36. 36. Content Inventory ‣ What: Detailed quantitative analysis of existing offering, AKA the ultimate discovery and budgeting tool. ‣ How: Be as exhaustive as resources allow. ‣ Why: Comprehensive understanding of offering’s potential. Sift gems from trash. Let the data do the talking. Pivot tables are great insurance for later. ‣ FYI: Don’t do manually. Use SiteOrbiter or DIY crawlers to index.
  37. 37. Gap/Competitive Analysis ‣ What: Highly targeted competitive analysis of specific digital properties or products/services. ‣ Why: It enables close study of brand/market competitors. Good for scope. ‣ How: Like a spreadsheet version of an audit. Can be very difficult to gather competitor data. ‣ FYI: Start studying veritcals of interest. These are rare today but will become commonplace as content strategy benchmarking grows.
  38. 38. Our Methodology 2. Plan content strategy Strategy development: migration plan the heart of a content strategy. metadata schema
  39. 39. Content Strategy ! ‣ What: The strategies and tactics to realize a new content offering at launch and beyond. ‣ How: Think “product strategy.” Develop lifecycles for every content type. From objectives to operations. ‣ Why: The indisputable centerpiece of any content strategy. Establishes terms of success.
  40. 40. Migration Plan ‣ What: A “plan for a plan.” A strategic framework and guidelines for migration. Rarely a workplan. ‣ Why: Scope! Schedule! Budget! Iceberg! ‣ How: Use your inventory and apply mix of bulk and manual workflows. ‣ FYI: David Hobbs’ Migration Handbook (
  41. 41. Metadata Schema ‣ What: A technical plan for supporting project objectives with metadata. ‣ Why: Because technical resources overlook nuances of the content requirements. And you’re the expert. ‣ How: Specify key content attributes + relationships. ‣ FYI: Critical to any dynamic content experience.
  42. 42. Our Methodology 3. Build content specification Detailed implementation, copy deck technical development and integration.
  43. 43. Content Specification ‣ What: An index of all content elements and their editorial and technical function. ‣ How: Cousin document to the Copy Deck. Map content reqs from wireframes and sitemap. ‣ FYI: Also a production plan to line-item associated at-launch inventory of content required by this doc.
  44. 44. Copy Deck ‣ What: Documents all user-facing content requirements. ‣ Why: Self explanatory (messaging strategy). ‣ How: Smartly sequenced. ‣ FYI: The standard issue web writing deliverable.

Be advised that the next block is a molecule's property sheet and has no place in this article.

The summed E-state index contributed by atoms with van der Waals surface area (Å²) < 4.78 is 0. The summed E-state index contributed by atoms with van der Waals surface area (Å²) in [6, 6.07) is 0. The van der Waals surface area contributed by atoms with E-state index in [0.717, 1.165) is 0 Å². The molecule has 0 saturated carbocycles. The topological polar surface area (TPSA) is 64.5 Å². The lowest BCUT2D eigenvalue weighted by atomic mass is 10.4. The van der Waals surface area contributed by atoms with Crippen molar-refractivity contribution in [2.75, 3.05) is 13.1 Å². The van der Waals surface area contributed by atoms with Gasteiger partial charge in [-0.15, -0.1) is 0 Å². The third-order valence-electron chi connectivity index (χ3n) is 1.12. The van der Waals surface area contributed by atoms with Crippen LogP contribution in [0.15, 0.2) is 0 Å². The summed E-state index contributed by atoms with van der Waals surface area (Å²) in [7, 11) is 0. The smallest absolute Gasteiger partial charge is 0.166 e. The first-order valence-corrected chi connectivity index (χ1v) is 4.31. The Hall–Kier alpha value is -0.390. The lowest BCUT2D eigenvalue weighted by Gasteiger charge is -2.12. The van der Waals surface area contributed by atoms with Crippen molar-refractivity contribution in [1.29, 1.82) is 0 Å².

45. 45. Our Methodology 4. Grow editorial calendar Editorial product development style guide and postlaunch content delivery. content development
  46. 46. Editorial Calendar ‣ What: All content activities (e.g., production and curation) documented and scheduled. ! ‣ Potential: The CMS of CS! A dashboard tool for planning, trafficking and measuring editorial flow. Great for generating metrics. ‣ How: Think web databases, forms, spreadsheets. ‣ FYI: A “Basecamp for editorial calendars” is inevitable. ( a social curation approach?)
  47. 47. Style Guide ‣ What: Editorial conventions documented. ‣ Potential: Detailed production guide for all content modules, intended for owners/authors. ‣ Why: Because your metadata strategy is nothing without execution. Governance is real here. ‣ FYI: Entirely unmerited bad rap. Not a “writers’ thing.” Think training!
  48. 48. Content Development Credit: Webbmedia Group ‣ What: Actual content production, limited time or ongoing. ‣ Why: If you do traditional editorial or branded content, you live here. ‣ FYI: Tread carefully. Content production is expensive, but it’s an easy mistake. (UGC might be cheap, but glut is glut.) ROI is tricky but key, requires an editorial strategy.
  49. 49. Content Strategy FYI ‣ CS, the Knol ‣ CS, the Google Group ‣ #contentstrategy on Twitter ‣ @jeffmacintyre and @PredicateLLC
  50. 50. Cui Bono?
  51. 51. The Big Idea: Ubiquitous Publishing Credit: Denis Pelli & Charles Bigelow,
  52. 52. Questions? Additional imagery courtesy Flickr Commons.
  53. 53. Appendix: The Payoff of Content Strategy
  54. 54. What’s In It for You? Content strategy is meaningful when... ‣ The potential of your deliverables is marred by poor execution, inconsistency & inaction ‣ New tools require process & org. change ‣ Measurement matters ‣ You need the big picture ‣ Governance & standards are incomplete ‣ It’s time to tune, not redesign
  55. 55. Where It Will Take You Instilling a new postlaunch pride: ‣ bolder measures of success ‣ enduring results for your clientele; lasting influence for your vision ‣ vanguard case studies